More Eurobowl misery followed as the Bulls were once again knocked out by the Crusaders who this time went on to win the tournament.

1995 was the last time the Bulls took home a national championship. Once again they defeated the London Olympians. This time by a score of 34-30 after being 21-7 down in the second quarter.

The London side had some measure of revenge that year as they knocked the Bulls out of the Eurobowl at the quarter-final stage.

Nearly but not quite

Alongside their 4 championships the Bulls have been runners up a further 4 times.

Of those four occasions they were beaten once by the Manchester Spartans in 1989. The remaining 3 defeats were at the hands of their great rivals the London Olympians. Those reverses in the final came in 1994, 1999 and 2000.

The year they lost to the Spartans was a tumultuous one for the Bulls. It even spawned a book by a former sportswriter for the Boston Herald, Michael Globetti. He joined the Bulls and penned the book God Save The Quarterback!

The Bulls now

Birmingham no longer play in the top echelon of the game. This is due a to restructure in 2015 that saw them placed in Division One SFC North. They were relegated to Division Two in 2017.

They remain one of the longest standing and proudest British teams. Last season they made the BAFA National League Division Two play off semi-final.

A 420 mile trip to face the Aberdeen Roughnecks ended in a 16-14 defeat for the Bulls. Aberdeen would go on to win the Division Two title.

They are a great team with a great history of success. Truly a GREAT British american football team.

Banner image from Through the eyes of a Birmingham Bulls fan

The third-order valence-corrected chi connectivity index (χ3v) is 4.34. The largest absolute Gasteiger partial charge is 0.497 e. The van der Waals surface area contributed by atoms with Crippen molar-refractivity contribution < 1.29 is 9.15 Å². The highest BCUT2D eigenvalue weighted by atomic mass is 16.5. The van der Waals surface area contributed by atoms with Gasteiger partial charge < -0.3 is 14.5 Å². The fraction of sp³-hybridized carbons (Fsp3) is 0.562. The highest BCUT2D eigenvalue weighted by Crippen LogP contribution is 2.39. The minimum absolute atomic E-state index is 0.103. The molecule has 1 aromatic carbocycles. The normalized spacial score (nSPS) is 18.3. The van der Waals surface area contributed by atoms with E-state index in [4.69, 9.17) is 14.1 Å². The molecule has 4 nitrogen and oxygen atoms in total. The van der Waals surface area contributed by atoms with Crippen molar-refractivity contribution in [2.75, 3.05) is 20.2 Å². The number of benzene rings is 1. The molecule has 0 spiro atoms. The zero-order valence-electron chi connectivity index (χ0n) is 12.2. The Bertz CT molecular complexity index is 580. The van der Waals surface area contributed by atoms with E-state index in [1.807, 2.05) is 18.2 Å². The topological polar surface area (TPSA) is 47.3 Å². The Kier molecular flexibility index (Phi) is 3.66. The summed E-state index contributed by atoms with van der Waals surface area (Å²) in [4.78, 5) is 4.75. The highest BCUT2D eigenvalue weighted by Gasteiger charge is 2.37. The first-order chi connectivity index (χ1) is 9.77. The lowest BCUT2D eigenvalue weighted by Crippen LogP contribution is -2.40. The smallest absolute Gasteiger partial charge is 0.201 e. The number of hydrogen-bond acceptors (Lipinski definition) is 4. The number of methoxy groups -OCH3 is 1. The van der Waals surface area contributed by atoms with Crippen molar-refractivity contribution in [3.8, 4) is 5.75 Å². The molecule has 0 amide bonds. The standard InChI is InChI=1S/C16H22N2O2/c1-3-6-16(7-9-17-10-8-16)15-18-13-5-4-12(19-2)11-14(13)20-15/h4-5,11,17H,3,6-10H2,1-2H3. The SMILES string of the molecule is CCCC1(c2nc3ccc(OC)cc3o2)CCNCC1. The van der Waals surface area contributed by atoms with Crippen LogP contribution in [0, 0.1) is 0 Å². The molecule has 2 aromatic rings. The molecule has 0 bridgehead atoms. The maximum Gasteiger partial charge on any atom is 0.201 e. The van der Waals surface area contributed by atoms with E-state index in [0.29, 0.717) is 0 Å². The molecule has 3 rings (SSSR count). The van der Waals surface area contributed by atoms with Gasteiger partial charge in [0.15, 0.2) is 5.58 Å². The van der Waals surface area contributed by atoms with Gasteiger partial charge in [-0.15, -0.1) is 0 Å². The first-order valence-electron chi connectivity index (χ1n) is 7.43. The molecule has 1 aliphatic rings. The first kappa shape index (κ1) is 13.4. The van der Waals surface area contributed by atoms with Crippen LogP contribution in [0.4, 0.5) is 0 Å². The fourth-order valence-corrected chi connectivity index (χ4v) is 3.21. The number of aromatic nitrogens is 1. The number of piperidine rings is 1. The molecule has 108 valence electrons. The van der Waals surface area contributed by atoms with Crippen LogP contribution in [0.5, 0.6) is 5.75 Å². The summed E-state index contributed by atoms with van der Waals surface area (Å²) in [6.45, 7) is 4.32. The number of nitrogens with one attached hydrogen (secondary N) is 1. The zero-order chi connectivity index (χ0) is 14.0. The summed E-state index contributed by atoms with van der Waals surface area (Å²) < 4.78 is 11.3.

5 thoughts on “GREAT British Football Teams: The Birmingham Bulls

  1. I started watching the Bulls in 1988 when the “Great” Russ Jensen graced the British game. At the time the London Ravens were the dominant team. The semi final win with concorde flying overhead at the final whistle was a sign of things to come. The following 7 years I followed the Bulls with many great wins and a few losses The 2-0 defeat to the Amsterdam Crusaders in the euro bowl in Amsterdam was an amazing feat by the team. What history doesn’t record is an Amsterdam team with 5 Americans on offence and another 5 on defence, The Bulls had 1 on defence. a 2-0 loss (a safety) showed how good the players were at that time and of course a number of Bulls players went onto play for the Monarchs. Happy Days! 🙂

    1. That’s awesome Keith. Thanks for taking the time to read the article and thanks for haring your memories – brilliant stuff!

  2. Hey Guys!
    Leigh Ensor from sunny San Diego, it’s great to see the game still going strong. My time as GM at Bulls and the GB Lions were probably the best times of my life, that’s how I ended up this side of the pond.
    Hey Bulls common get back on top, it takes a tremendous amount of handwork off the field aswell as on.

    1. Hi Leigh, thanks for taking the time to read the article and for getting in touch. Nice to bring back some memories for someone so in the thick of it all.